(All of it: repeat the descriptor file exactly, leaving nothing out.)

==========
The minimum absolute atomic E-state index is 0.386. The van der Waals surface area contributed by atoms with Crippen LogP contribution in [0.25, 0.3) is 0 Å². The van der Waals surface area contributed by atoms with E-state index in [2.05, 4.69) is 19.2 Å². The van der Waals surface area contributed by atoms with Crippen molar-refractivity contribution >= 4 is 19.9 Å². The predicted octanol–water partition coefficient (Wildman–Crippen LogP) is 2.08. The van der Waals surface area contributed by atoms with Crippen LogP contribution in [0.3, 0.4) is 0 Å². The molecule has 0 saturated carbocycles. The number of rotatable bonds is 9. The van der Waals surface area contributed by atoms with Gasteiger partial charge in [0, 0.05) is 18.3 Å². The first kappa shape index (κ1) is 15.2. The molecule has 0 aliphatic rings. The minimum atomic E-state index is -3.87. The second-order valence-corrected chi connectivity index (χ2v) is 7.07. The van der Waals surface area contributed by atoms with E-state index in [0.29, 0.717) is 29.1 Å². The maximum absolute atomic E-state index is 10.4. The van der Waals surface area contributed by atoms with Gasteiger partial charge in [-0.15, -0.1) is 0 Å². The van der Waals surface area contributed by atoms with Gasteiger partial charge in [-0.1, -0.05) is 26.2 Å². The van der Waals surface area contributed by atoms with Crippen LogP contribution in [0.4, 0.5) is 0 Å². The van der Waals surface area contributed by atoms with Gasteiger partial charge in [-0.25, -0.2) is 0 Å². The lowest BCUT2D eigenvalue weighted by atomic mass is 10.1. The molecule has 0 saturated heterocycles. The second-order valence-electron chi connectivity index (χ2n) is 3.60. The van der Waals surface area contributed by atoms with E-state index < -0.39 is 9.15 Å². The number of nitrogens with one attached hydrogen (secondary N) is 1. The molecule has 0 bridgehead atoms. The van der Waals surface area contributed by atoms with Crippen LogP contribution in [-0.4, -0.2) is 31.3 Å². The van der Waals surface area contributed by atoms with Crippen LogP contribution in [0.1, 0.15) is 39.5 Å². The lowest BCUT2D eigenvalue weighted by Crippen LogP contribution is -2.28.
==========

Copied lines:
The minimum absolute atomic E-state index is 0.386. The van der Waals surface area contributed by atoms with Crippen LogP contribution in [0.25, 0.3) is 0 Å². The van der Waals surface area contributed by atoms with E-state index in [2.05, 4.69) is 19.2 Å². The van der Waals surface area contributed by atoms with Crippen molar-refractivity contribution >= 4 is 19.9 Å². The predicted octanol–water partition coefficient (Wildman–Crippen LogP) is 2.08. The van der Waals surface area contributed by atoms with Crippen LogP contribution in [0.3, 0.4) is 0 Å². The molecule has 0 saturated carbocycles. The number of rotatable bonds is 9. The van der Waals surface area contributed by atoms with Gasteiger partial charge in [0, 0.05) is 18.3 Å². The first kappa shape index (κ1) is 15.2. The molecule has 0 aliphatic rings. The minimum atomic E-state index is -3.87. The second-order valence-corrected chi connectivity index (χ2v) is 7.07. The van der Waals surface area contributed by atoms with E-state index in [0.29, 0.717) is 29.1 Å². The maximum absolute atomic E-state index is 10.4. The van der Waals surface area contributed by atoms with Gasteiger partial charge in [-0.15, -0.1) is 0 Å². The van der Waals surface area contributed by atoms with Gasteiger partial charge in [-0.1, -0.05) is 26.2 Å². The van der Waals surface area contributed by atoms with Crippen LogP contribution in [0.4, 0.5) is 0 Å². The van der Waals surface area contributed by atoms with Gasteiger partial charge in [-0.25, -0.2) is 0 Å². The lowest BCUT2D eigenvalue weighted by atomic mass is 10.1. The molecule has 0 saturated heterocycles. The second-order valence-electron chi connectivity index (χ2n) is 3.60. The van der Waals surface area contributed by atoms with E-state index < -0.39 is 9.15 Å². The number of nitrogens with one attached hydrogen (secondary N) is 1. The molecule has 0 bridgehead atoms. The van der Waals surface area contributed by atoms with Crippen LogP contribution in [-0.4, -0.2) is 31.3 Å². The van der Waals surface area contributed by atoms with Crippen LogP contribution in [0.1, 0.15) is 39.5 Å². The lowest BCUT2D eigenvalue weighted by Crippen LogP contribution is -2.28.